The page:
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Daily Linksplosion: The Really Angry One

I get angry, but not that often. Or maybe I am angry a lot. But in my adult life I have always stepped lightly around my own opinions. That timorousness has helped maintain a lot of friendships that might otherwise not have lasted. My best childhood friend and I, for instance, have completely opposite, rabidly passionate beliefs. We have carefully cultivated a friendly and loving political distance. She and I understand the stakes. We know that, if we begin those conversations, we won’t stop, our feelings will be hurt, and no one will win. That is why she is my best friend. I have the same relationship with, you know, my mother.

Maybe nobody needs to know everything I’m thinking at any given moment, or how I feel about health reform or gun laws or Larry Elder (it’s complicated). Maybe there are some fiercely held opinions I’d do just as well to keep under my hat, just as I’d do well not to march up to a friendly acquaintance and scream “I hate you and everything you stand for.” No, I tiptoe, genuinely working hard to not alienate my fellow humankind. There’s no reason, ordinarily, for me to take up arms and get in your face and go THIS THIS THIS THIS THIS THIS.

But what is this, anyway? When did I lose my nerve? I think, before I became neurotically passive—you know, studying etiquette books—I was a delightful loudmouth kid. At any perceived slight I’d show up at the schoolboard meeting, a 9-year old starting some shit, a 12-year old starting some shit, a 15-year old starting some shit. I passed out T-shirts! I prepared a speech! I landed in detention! Whatever became of my girlhood’s splendid big mouth?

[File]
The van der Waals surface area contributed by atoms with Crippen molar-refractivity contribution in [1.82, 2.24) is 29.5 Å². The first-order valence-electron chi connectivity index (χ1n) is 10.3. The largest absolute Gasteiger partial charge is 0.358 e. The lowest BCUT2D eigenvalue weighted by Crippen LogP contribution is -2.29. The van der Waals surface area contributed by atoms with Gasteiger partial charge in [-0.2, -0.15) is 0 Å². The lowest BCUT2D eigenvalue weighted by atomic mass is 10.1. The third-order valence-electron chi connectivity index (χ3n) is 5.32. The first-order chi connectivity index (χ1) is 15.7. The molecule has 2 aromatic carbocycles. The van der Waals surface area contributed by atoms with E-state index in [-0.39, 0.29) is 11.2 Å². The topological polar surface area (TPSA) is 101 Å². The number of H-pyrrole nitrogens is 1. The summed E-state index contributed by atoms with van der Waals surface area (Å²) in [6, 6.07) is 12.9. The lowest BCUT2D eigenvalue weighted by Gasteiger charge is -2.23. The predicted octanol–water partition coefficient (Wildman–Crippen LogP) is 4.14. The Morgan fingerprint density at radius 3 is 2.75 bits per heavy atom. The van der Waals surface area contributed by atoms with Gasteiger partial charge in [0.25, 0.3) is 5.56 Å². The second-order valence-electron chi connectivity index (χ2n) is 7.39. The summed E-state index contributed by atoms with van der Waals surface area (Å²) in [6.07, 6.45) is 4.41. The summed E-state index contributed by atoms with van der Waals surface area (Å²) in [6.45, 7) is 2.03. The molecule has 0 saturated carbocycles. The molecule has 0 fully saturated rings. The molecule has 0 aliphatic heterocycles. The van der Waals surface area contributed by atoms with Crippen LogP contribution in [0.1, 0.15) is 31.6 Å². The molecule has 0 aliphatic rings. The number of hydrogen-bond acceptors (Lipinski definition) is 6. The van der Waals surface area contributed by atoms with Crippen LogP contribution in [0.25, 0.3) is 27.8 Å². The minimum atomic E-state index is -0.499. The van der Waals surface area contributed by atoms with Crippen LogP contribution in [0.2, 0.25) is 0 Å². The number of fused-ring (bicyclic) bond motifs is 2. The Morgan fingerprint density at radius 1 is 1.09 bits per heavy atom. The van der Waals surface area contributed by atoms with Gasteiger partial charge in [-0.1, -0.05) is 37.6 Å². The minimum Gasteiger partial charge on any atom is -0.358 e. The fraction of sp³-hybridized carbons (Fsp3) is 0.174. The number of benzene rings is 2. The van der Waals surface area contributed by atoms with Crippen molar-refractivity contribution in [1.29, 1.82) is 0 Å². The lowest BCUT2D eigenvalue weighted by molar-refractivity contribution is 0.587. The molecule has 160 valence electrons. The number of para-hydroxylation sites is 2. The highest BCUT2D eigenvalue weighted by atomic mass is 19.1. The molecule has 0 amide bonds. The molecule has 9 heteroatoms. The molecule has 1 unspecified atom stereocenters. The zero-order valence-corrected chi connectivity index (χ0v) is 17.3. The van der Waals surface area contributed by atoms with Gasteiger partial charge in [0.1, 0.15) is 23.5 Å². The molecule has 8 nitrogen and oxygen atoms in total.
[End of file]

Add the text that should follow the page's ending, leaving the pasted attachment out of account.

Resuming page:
Opinions are like assholes, right? So where is my asshole? Is this an Internet thing, where we live so in fear of you zip it or else retaliation that we finally sit down and shut up? Or is it a broader cultural and political paranoia—that an unpopular view might get our names listed somewhere—that makes us lose our innate, obstinate, childlike temerity? Are we too overwhelmed to pick our battles? Or does cold reality, its hard knocks and reluctance to change, wear us down to its unfairness? (Oh, to be sure, not everyone shuts up. And when everyone is already on the same side, it seems nobody in the mob can shut up.)

So: High fives and fist-bumps to everyone who had a big mouth this week, who were willing to discuss things we should not even have to stop to talk about. And yet, here we are. Back to reading about Egypt tomorrow, right.

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